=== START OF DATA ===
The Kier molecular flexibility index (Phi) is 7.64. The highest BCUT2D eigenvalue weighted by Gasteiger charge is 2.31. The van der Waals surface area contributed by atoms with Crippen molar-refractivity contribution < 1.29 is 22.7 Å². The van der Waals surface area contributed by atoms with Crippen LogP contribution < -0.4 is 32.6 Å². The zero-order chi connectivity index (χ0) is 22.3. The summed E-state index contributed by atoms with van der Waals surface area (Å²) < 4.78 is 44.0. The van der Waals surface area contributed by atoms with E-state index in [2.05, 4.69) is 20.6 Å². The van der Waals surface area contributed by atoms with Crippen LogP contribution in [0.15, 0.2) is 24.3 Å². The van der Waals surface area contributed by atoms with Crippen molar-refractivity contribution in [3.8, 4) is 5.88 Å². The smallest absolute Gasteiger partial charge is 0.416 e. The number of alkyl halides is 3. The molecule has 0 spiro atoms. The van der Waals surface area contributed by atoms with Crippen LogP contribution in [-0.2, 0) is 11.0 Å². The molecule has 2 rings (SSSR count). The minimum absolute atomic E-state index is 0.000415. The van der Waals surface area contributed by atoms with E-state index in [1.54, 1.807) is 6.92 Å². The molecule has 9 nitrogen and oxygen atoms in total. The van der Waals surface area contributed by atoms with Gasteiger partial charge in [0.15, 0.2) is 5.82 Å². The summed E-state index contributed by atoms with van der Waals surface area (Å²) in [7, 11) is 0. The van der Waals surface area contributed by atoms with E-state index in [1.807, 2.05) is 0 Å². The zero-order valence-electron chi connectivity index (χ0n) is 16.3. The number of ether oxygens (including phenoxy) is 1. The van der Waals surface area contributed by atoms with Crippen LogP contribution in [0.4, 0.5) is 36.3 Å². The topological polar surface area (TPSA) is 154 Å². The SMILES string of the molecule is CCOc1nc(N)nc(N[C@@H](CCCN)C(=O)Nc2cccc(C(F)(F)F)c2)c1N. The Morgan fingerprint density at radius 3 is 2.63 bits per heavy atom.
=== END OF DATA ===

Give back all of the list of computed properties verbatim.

The Kier molecular flexibility index (Phi) is 7.64. The highest BCUT2D eigenvalue weighted by Gasteiger charge is 2.31. The van der Waals surface area contributed by atoms with Crippen molar-refractivity contribution < 1.29 is 22.7 Å². The van der Waals surface area contributed by atoms with Crippen LogP contribution < -0.4 is 32.6 Å². The zero-order chi connectivity index (χ0) is 22.3. The summed E-state index contributed by atoms with van der Waals surface area (Å²) < 4.78 is 44.0. The van der Waals surface area contributed by atoms with E-state index in [2.05, 4.69) is 20.6 Å². The van der Waals surface area contributed by atoms with Crippen LogP contribution in [0.15, 0.2) is 24.3 Å². The van der Waals surface area contributed by atoms with Crippen molar-refractivity contribution in [3.8, 4) is 5.88 Å². The smallest absolute Gasteiger partial charge is 0.416 e. The number of alkyl halides is 3. The molecule has 0 spiro atoms. The van der Waals surface area contributed by atoms with Crippen LogP contribution in [-0.2, 0) is 11.0 Å². The molecule has 2 rings (SSSR count). The minimum absolute atomic E-state index is 0.000415. The van der Waals surface area contributed by atoms with E-state index in [1.54, 1.807) is 6.92 Å². The molecule has 9 nitrogen and oxygen atoms in total. The van der Waals surface area contributed by atoms with Gasteiger partial charge in [0.15, 0.2) is 5.82 Å². The summed E-state index contributed by atoms with van der Waals surface area (Å²) in [7, 11) is 0. The van der Waals surface area contributed by atoms with E-state index in [1.807, 2.05) is 0 Å². The zero-order valence-electron chi connectivity index (χ0n) is 16.3. The number of ether oxygens (including phenoxy) is 1. The van der Waals surface area contributed by atoms with Crippen LogP contribution in [0.4, 0.5) is 36.3 Å². The topological polar surface area (TPSA) is 154 Å². The SMILES string of the molecule is CCOc1nc(N)nc(N[C@@H](CCCN)C(=O)Nc2cccc(C(F)(F)F)c2)c1N. The Morgan fingerprint density at radius 3 is 2.63 bits per heavy atom.